On Friday, a federal judge ruled that the state can continue to deny birth certificates to an untold number of Texas-born children because of their parents' immigration status.
In May more than a dozen undocumented women sued the Texas Department of State Health Services, saying workers at vital statistics offices in the Rio Grande Valley had begun refusing them birth certificates because of insufficient records proving their identity. Some of the women had used the very same records years prior to get birth certificates for their other Texas-born children.
The lawsuit, filed on behalf of the women by the nonprofits Texas RioGrande Legal Aid and the Texas Civil Rights Project, alleges that denying these children birth certificates has created a “category of second-class citizens.”
Under the state's current policy, immigrants can use national ID cards from their home countries or some electoral ID cards to obtain birth certificates for their children born on American soil. The problem with that, according to the lawsuit, is that many of the women who have been denied birth certificates for their children fled violence in Mexico or Central America when they were minors and never obtained electoral IDs. Others, according to the lawsuit, were forcibly stripped of their national ID cards when they made the perilous journey to Texas. Some actually have foreign passports, but Texas won't accept them without the stamp of a current U.S. visa.
For instance, there's Katharine Johana Portillo, one of the women named in the lawsuit, who says she fled violence in Guatemala with her three-year-old son. While she once had a national ID that Texas officials would have accepted, coyotes smuggling her through northern Mexico demanded she throw her ID card into a field because local cartels charged higher crossing fees for Central Americans. “Pregnant and fearing for her safety if she obeyed,” she tossed her ID, according to the lawsuit. She hasn't been able to get a birth certificate for the child she delivered in a McAllen hospital last year.
Earlier this year a DSHS spokesman told us that the state rejects so-called matriculas, a form of ID commonly used by undocumented immigrants that is issued by a foreign consulate, and passports without a current U.S. visa because they can't validate those records. This summer Texas Attorney General Ken Paxton tried to have the case thrown out, citing sovereign immunity under the 11th Amendment (constitutional scholars questioned the legal tactic).
In response to federal District Court Judge Ronald Pitman's Friday ruling denying an emergency order sought by families whose children have been denied birth certificates, Paxton said in a statement:
"Today’s ruling is an important first step in ensuring the integrity of birth certificates and personal identity information. Before issuing any official documents, it’s important for the state to have a way to accurately verify people are who they say they are through reliable identification mechanisms. We will continue defending DSHS’s policy on safeguarding Texans’ most sensitive information and vital documents."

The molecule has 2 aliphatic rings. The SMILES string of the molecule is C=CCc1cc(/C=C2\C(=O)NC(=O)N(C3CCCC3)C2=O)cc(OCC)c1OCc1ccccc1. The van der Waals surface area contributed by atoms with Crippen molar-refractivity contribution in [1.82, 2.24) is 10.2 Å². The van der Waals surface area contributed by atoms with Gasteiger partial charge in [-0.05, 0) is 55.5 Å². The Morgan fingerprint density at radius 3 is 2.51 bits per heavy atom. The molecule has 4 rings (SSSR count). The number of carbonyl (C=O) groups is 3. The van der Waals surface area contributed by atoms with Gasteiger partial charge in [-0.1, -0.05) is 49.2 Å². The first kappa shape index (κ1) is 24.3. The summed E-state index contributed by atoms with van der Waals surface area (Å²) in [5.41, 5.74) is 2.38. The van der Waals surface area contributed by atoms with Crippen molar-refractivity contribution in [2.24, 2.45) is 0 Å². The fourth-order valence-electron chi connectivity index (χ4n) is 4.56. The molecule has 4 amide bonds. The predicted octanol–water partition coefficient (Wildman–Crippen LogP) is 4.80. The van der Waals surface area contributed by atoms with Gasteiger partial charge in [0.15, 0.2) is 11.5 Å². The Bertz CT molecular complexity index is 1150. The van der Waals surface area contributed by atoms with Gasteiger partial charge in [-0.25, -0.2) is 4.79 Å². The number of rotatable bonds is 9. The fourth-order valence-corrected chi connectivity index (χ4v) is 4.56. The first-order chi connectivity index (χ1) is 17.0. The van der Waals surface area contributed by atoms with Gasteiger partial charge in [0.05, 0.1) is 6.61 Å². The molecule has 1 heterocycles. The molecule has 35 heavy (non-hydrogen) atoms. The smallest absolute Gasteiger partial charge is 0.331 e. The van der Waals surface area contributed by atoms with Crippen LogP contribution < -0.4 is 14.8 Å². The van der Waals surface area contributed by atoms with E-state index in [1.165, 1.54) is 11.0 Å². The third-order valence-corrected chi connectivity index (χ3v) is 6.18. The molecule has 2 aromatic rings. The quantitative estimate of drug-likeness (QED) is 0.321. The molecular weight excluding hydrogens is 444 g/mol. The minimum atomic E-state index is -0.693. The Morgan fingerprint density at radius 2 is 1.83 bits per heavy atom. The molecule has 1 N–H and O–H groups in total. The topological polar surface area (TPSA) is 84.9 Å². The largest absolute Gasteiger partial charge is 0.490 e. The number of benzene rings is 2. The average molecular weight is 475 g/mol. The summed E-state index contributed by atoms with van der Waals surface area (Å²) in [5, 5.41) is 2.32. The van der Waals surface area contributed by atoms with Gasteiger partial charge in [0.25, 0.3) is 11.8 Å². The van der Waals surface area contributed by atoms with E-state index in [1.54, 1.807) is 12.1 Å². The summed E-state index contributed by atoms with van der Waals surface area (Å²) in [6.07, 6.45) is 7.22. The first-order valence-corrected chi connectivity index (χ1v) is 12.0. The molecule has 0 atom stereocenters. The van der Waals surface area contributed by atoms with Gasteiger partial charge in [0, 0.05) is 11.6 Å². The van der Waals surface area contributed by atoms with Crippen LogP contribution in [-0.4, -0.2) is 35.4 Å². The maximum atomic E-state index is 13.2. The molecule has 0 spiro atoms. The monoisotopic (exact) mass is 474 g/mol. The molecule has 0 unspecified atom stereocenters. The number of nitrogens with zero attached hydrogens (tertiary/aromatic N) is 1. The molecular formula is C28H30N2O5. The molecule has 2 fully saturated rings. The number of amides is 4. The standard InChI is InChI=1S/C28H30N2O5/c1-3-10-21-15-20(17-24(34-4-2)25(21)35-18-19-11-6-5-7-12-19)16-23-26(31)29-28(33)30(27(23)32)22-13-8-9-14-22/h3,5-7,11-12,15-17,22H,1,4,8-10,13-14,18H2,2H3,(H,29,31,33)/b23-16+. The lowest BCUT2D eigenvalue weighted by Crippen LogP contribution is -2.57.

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While the state claims it has long rejected matriculas and visa-less passports, attorneys representing the women allege this is a more recent change that has created a serious, growing problem within the immigrant community. According to the lawsuit, vital statistics offices have turned away women who used the exact same documents to obtain birth certificates for their older Texas-born children.
According to one of the mothers who delivered her daughter at a McAllen hospital this past March, one vital statistics office worker told her that stricter rules had been applied “to prevent undocumented persons from obtaining status through their U.S. citizen children,” the lawsuit alleges. When one woman recently attempted to get a birth certificate for her son, according to the lawsuit, a state worker “threatened to report her to U.S. Immigration and Customs Enforcement.”
The lawsuit claims that without official proof of a parent-child relationship, these children have been unable to enroll in school, have had difficulty obtaining medical care and other benefits they should be eligible to receive as U.S. citizens. Some have even been denied baptisms, according to the lawsuit. In his ruling Friday, Judge Pitman acknowledged that denying American citizens birth certificates “results in deprivations of the rights and benefits which inure to them as citizens, as well as deprivations of their right to free exercise of religion by way of baptism, and their right to travel.”
Still, Pitman denied an emergency order that would have forced Texas to approve "at least two forms of identification [that are] reasonably and actually accessible to undocumented immigrant parents of Texas-born children." The state, Pitman wrote, has every right to vigorously defend the integrity of the documents that it issues. “In sum,” the judge wrote, “the arguments of the Plaintiffs, while heartfelt, compelling and persuasive, are not enough” without more evidence.